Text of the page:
In 'Medea,' the Original Desperate Housewife
Monday, June 13, 2005
Pure and simple is often the most secure way to go with a playwright such as Euripides, and it's the path that the Washington Shakespeare Company thankfully adopts, for the most part, in its sleek and intense new staging of "Medea."
Under the lucid direction of Jose Carrasquillo and Paul MacWhorter, the actors prove reliable guides through the tragedy's rapids of raw emotion. Delia Taylor, in particular, makes for a convincingly disturbed Medea; her calcified sense of grievance cakes on like so much makeup. You get the clear idea from Taylor of a woman for whom licking her wounds has not been therapeutic. The more she allows herself to think, in fact, the more wedded she becomes to a self-abnegating scheme, butchering her two young sons as revenge on her betrayer of a husband. This production is indeed the diary of a mad housewife.
A couple of the supporting actors are especially well-equipped for setting the evening's tone of mournful empathy. Richard Mancini plays Aegeus, who offers Medea sanctuary, with expansive, grandfatherly compassion, and Alexander Strain contributes an impressive turn as a watchful servant who, like us, can do nothing but bear witness to impending doom. One can take issue, however, with the casting of Jenifer Deal as Jason, the husband (of Argonaut fame) on whom Medea rains down her wrath.
This whimsical hire might have done more harm if Deal could not fulfill some measure of the physical and vocal requirements of the role. She can, and at times she successfully conveys Jason's manly obtuseness. But as the production's single bit of stunt casting, it's an experiment that doesn't quite fly, more distracting than revealing. (Given Strain's strong portrayal, his lyrical command of language, you do find yourself wondering why he is not playing Jason.) Still, this is Medea's story, not Jason's, and Deal does well enough with her formidable assignment. The production at the Clark Street Playhouse in Arlington, then, is a rewarding addition to the deep pool of Greek drama that has settled in and around town of late. The legendary women in extremis have included Vanessa Redgrave's Hecuba, Jennifer Mendenhall's Electra and Irina Tsikurishvili playing Medea in Synetic Theatre's "Jason and the Argonauts."
The Greeks loved portraying worldly women who repay in blood the men who have enslaved, humiliated or offended them. Medea's revenge is the most horrible, for while Electra annihilates her father's murderers and Hecuba slays her enemies' children, Medea executes her own. The impulse of many directors is to find modern parallels for the women's powerlessness -- a hit-or-miss proposition. "Electra" at MetroStage, for instance, archly confined Mendenhall in a yard with an electrified fence. The Royal Shakespeare Company fared better with "Hecuba" and the peerless Redgrave; this more pointedly political production, set in a tented detention camp, conjured associations with Guantanamo.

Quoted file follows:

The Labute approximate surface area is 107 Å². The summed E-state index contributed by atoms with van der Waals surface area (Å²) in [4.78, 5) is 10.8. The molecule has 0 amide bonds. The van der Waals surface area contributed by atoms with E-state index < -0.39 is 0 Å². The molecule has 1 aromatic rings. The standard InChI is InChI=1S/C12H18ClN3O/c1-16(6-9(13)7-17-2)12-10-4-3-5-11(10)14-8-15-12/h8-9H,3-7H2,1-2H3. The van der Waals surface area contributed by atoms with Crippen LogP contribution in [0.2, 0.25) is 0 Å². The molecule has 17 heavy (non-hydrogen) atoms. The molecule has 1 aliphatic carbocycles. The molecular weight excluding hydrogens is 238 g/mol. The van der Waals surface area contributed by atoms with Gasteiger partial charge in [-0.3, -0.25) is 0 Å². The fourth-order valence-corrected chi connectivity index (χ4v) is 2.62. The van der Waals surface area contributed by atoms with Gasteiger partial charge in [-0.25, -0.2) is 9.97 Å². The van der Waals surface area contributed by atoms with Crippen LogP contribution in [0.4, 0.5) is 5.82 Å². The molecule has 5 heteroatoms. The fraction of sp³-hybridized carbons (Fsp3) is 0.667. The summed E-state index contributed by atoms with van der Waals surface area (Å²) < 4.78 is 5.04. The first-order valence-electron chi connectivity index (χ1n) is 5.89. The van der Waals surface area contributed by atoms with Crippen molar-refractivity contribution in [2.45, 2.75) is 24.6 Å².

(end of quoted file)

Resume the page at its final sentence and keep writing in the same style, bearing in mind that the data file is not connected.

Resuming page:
Washington Shakespeare chooses a timeless setting, and it's right for the occasion. This "Medea" speaks to the actions of a woman, not an entire society. Set designer Giorgos Tsappas places the seven actors on a circular platform painted orange-red. It's as if Hell's ablaze just under their feet. The hole in the center of the stage, filled with sand, is where we first see Medea hatching her plot and where we eventually see her children slaughtered -- a diabolical sandbox. The children, by the way, are represented by life-size dolls, handsomely constructed by Marie Schneggenburger. They're onstage throughout the show's 90 minutes, a continual reminder of how badly things will end.
The cast, too, remains in full view, at times frozen in place, at others, issuing baleful moans. The actors are also called on in the scene transitions to flap and strut like birds: one idea, alas, that goes nowhere.
Taylor, on the other hand, gains in stature as the evening unfolds. With her matted hair and tunic hanging on her like a sackcloth, she fills the bill for one with a sickness of the soul. It's a tamer Medea than the feral and startling creature Fiona Shaw brought to the Kennedy Center a few years ago, in another version of the play, but Taylor's interpretation still allows you to follow this shattered woman down a dark stairway to oblivion.
Carrasquillo and MacWhorter must have issued the dictum during rehearsal that less is more, for the cast rarely over-emotes. Only Debbie Minter Jackson, one of two actresses who make up the Chorus, displays a tendency to try to telegraph every emotional response. There's no need for blatant reminders that "Medea" is a tragedy. Kathleen Akerley, as the other half of the Chorus, maintains the proper degree of reserve, and Christopher Henley exudes a smooth hauteur as the arrogant Creon.
The play's gripping climax is freshly conceived -- unsettling and yet without a trace of blood. And a final image neatly betokens the production's effect. Her pyrrhic victory sealed, Taylor lies in the sandpit, enfolded in the bodies of the others actors. We're all, it seems, dragged down with Medea into the abyss.
Medea , by Euripides, translated by Alistair Elliot. Adapted and directed by Jose Carrasquillo and Paul MacWhorter. Lighting, Ayun Fedorcha; costumes, Melanie Clark. Approximately 90 minutes. Through July 3 at Clark Street Playhouse, 601 S. Clark St., Arlington. Call 800-494-TIXS; http:/